The great Joe Posnanski is doing a poll on his blog to determine the ten most iconic songs of the rock and roll era. It's quite a task and quite a list of nominees, given that the trick is to pick the most 'iconic' songs, not necessarily the best songs. As Joe put it, these would be the songs you would play to an alien if you wanted to describe the last 55 years in popular music.
Here's my take on the nominees, with each of my picks bolded.
Alive, Pearl Jam — I love PJ, but this doesn't cut it
American Pie, Don McLean — An epic song, yes, but unless you wanted a quick way to describe Buddy Holly, the Bopper and Ritchie Valens all in one fell swoop, it probably doesn't make it.
Another Brick in the Wall, Pink Floyd — Tough cut.
Bohemian Rhapsody, Queen — If Joe had put We Will Rock You/We Are The Champions on the list, I would've probably voted for it.
Born to be Wild, Steppenwolf — Nope
Born to Run — I guess you could call this Bruce's most iconic song, but it's a tough call over 'Born in the USA,' 'Thunder Road,' or even 'Rosalita.' Okay, well, maybe not Rosalita, but it would've ranked high in a Bruce-fans-only voting bloc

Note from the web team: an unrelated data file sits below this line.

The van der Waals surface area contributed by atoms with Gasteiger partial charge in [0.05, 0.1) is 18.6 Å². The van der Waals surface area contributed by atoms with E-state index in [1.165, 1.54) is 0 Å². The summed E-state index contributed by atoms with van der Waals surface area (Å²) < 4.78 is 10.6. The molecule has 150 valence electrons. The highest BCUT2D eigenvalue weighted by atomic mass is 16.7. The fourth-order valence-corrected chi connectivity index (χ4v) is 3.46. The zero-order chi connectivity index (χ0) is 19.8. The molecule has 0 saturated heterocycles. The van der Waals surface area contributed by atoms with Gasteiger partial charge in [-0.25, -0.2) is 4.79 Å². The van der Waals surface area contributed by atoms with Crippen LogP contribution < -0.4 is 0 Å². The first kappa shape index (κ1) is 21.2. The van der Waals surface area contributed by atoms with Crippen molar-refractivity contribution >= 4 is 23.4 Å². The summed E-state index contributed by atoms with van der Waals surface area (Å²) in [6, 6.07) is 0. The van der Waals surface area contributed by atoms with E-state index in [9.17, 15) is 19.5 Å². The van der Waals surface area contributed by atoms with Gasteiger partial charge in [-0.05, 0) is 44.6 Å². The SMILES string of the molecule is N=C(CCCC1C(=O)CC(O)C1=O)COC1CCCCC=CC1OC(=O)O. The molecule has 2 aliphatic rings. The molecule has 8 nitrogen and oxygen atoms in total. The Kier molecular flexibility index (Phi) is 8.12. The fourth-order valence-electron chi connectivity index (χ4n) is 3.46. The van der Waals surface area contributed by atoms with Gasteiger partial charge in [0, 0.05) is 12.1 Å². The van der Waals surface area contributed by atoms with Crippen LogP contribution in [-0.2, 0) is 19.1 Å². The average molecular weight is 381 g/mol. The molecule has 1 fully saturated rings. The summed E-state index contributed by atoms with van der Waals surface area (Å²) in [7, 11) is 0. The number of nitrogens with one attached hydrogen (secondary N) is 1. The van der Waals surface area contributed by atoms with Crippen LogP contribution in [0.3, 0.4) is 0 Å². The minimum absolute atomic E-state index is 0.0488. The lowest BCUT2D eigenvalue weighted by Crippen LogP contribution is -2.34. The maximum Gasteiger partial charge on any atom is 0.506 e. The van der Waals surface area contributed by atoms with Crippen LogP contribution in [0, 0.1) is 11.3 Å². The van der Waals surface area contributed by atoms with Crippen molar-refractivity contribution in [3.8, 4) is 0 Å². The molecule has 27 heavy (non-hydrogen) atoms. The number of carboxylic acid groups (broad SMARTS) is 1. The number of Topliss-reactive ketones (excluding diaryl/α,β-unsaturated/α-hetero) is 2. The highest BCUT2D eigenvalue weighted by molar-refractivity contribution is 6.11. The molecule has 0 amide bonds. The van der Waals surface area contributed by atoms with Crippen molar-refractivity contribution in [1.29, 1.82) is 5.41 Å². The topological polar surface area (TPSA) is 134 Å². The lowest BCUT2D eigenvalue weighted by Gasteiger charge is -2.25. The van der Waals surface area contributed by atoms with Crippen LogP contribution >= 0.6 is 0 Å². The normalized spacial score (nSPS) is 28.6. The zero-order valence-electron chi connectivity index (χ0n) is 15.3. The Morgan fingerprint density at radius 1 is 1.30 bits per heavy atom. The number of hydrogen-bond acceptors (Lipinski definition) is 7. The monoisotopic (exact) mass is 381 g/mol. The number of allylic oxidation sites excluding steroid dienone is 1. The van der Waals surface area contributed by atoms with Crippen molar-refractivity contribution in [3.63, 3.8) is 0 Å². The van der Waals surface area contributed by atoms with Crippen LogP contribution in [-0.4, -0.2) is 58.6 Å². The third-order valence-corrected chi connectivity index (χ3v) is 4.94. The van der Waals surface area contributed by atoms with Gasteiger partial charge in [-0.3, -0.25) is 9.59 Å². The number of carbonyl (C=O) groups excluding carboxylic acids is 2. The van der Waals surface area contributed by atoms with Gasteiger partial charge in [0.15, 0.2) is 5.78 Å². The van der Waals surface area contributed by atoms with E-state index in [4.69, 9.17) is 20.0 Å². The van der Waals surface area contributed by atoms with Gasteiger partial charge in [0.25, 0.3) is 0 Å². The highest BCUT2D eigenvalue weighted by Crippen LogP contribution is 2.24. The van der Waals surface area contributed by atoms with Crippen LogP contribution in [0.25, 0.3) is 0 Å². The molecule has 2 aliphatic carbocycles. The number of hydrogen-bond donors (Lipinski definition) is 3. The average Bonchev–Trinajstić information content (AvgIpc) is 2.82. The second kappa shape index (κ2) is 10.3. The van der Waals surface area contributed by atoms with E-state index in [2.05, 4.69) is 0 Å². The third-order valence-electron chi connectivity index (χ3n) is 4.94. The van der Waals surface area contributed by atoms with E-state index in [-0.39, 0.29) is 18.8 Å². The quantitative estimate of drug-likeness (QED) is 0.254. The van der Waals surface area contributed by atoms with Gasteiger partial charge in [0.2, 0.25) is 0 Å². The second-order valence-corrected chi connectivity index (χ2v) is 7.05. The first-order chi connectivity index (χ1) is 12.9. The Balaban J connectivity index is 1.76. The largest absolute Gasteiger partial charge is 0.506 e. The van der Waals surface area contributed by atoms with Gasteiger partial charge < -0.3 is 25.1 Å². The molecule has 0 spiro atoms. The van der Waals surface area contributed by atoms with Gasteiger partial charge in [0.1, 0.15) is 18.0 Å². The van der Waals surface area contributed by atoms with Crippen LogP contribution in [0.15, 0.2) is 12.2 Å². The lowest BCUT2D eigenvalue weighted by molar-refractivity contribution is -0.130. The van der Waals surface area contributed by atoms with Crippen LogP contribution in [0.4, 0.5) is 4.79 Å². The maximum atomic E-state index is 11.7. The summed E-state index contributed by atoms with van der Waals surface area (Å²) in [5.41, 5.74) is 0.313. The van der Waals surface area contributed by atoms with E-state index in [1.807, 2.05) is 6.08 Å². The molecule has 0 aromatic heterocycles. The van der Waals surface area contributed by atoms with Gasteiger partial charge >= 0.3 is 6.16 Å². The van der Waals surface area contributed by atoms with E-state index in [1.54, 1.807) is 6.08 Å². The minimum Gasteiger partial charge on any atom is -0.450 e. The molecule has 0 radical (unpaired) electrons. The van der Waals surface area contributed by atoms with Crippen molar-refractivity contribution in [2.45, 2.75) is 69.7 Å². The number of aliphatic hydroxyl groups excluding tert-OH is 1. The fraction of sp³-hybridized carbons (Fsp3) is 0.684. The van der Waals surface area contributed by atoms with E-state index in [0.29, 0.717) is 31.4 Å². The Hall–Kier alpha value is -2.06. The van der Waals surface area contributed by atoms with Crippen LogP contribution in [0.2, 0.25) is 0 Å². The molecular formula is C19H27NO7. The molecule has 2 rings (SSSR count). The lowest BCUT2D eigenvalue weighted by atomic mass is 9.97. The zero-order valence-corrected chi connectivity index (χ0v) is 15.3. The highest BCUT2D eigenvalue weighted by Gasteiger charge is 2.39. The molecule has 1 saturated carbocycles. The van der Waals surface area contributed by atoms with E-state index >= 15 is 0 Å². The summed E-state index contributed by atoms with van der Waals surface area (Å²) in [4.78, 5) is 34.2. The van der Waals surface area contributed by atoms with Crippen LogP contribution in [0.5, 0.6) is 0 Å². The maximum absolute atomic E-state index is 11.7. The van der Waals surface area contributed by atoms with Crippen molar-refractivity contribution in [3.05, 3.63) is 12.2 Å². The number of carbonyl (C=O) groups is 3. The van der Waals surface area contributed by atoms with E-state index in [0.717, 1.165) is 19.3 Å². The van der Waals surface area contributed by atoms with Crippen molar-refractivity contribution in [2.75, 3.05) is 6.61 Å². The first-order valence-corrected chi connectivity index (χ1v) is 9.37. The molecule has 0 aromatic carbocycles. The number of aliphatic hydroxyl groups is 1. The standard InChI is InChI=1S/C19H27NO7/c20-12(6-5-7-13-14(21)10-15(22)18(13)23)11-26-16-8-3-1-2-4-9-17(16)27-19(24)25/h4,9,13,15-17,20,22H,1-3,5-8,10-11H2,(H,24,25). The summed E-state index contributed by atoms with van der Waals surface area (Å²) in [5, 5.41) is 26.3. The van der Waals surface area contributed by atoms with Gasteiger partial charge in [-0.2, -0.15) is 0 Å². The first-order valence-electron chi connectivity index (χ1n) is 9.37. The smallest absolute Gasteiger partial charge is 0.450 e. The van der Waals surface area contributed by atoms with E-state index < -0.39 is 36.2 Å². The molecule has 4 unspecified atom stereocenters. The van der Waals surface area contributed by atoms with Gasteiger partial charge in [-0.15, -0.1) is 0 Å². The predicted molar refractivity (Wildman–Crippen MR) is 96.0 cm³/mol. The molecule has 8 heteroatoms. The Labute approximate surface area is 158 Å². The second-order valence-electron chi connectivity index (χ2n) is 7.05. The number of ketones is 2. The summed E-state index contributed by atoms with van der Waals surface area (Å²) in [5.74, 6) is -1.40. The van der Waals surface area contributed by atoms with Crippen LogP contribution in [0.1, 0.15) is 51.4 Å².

Bridge Over Troubled Water — I would've picked Mrs. Robinson over this if I absolutely needed a Simon & Garfunkel song
Crazy, Gnarls Barkley — Maybe the oddest inclusion on Joe's list. Don't get me wrong, it's a great song, but I'm not sure if it belongs on a short list for the iconic songs of the century
Crazy, Patsy Cline — Nope
Georgia On My Mind, Ray Charles — Nope
God Save the Queen, Sex Pistols — You could make a decent case of this under the 'iconic' argument, but there are worthier choices.
Good Vibrations, The Beach Boys — Could've been a lot of Beach Boys songs on this list.
Fight the Power, Public Enemy — Nope
Fortunate Son, Credence Clearwater Revival — Obama should pass a federal law declaring that this song be played whenever George W. Bush enters a room
Freebird, Lynyrd Skynyrd — Tough, tough omission. Then again, how much of its lasting impact is due to drunks yelling requests for it at concerts?
Friends in Low Places, Garth Brooks — Speaking of songs performed by drunks, I'm pretty sure this has been sung at every karaoke night ever. People underrate Garth Brooks' impact. Do you realize he sold more records than anyone in the 90's? Add that to two very solid SNL hosting gigs, and
Hey Ya, Outkast — It'll be a few years before we can fully attest its 'iconic' status, but rest assured it'll make any Best Of Whatever We Call The Decade Between 2000-2010 list.
Hotel California, The Eagles — Nope.
Hound Dog, Elvis Presley — My first pick! Though it comes with an asterisk. I would've picked 'Heartbreak Hotel' as the definitive Elvis song, but really, any list of the rock era's most iconic songs absolutely needs an Elvis track, and this one is as good as any.
I Feel Good, James Brown — Nah.
I Love Rock and Roll, Joan Jett and the Blackhearts — Seriously? Weak entry on the ballot.